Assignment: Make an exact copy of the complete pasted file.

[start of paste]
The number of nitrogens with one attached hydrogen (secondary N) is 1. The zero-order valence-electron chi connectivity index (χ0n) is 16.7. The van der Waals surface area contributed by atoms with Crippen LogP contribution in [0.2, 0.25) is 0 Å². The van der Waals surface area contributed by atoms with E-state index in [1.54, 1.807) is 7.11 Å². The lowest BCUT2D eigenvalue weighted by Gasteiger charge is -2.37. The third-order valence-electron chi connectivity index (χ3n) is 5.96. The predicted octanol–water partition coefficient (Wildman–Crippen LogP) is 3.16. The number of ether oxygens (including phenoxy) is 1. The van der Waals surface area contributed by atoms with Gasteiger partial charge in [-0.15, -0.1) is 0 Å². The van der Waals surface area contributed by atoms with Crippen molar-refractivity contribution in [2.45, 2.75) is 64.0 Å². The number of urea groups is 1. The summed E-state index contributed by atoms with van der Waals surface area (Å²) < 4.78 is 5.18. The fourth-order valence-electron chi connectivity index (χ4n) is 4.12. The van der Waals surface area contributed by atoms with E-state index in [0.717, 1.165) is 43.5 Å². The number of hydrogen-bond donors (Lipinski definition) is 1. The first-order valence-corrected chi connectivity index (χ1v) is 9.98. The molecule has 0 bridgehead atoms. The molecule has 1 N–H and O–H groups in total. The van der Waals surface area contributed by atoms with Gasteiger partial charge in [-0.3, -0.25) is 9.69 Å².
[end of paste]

The number of nitrogens with one attached hydrogen (secondary N) is 1. The zero-order valence-electron chi connectivity index (χ0n) is 16.7. The van der Waals surface area contributed by atoms with Crippen LogP contribution in [0.2, 0.25) is 0 Å². The van der Waals surface area contributed by atoms with E-state index in [1.54, 1.807) is 7.11 Å². The lowest BCUT2D eigenvalue weighted by Gasteiger charge is -2.37. The third-order valence-electron chi connectivity index (χ3n) is 5.96. The predicted octanol–water partition coefficient (Wildman–Crippen LogP) is 3.16. The number of ether oxygens (including phenoxy) is 1. The van der Waals surface area contributed by atoms with Gasteiger partial charge in [-0.15, -0.1) is 0 Å². The van der Waals surface area contributed by atoms with Crippen molar-refractivity contribution in [2.45, 2.75) is 64.0 Å². The number of urea groups is 1. The summed E-state index contributed by atoms with van der Waals surface area (Å²) < 4.78 is 5.18. The fourth-order valence-electron chi connectivity index (χ4n) is 4.12. The van der Waals surface area contributed by atoms with E-state index in [0.717, 1.165) is 43.5 Å². The number of hydrogen-bond donors (Lipinski definition) is 1. The first-order valence-corrected chi connectivity index (χ1v) is 9.98. The molecule has 0 bridgehead atoms. The molecule has 1 N–H and O–H groups in total. The van der Waals surface area contributed by atoms with Gasteiger partial charge in [-0.3, -0.25) is 9.69 Å².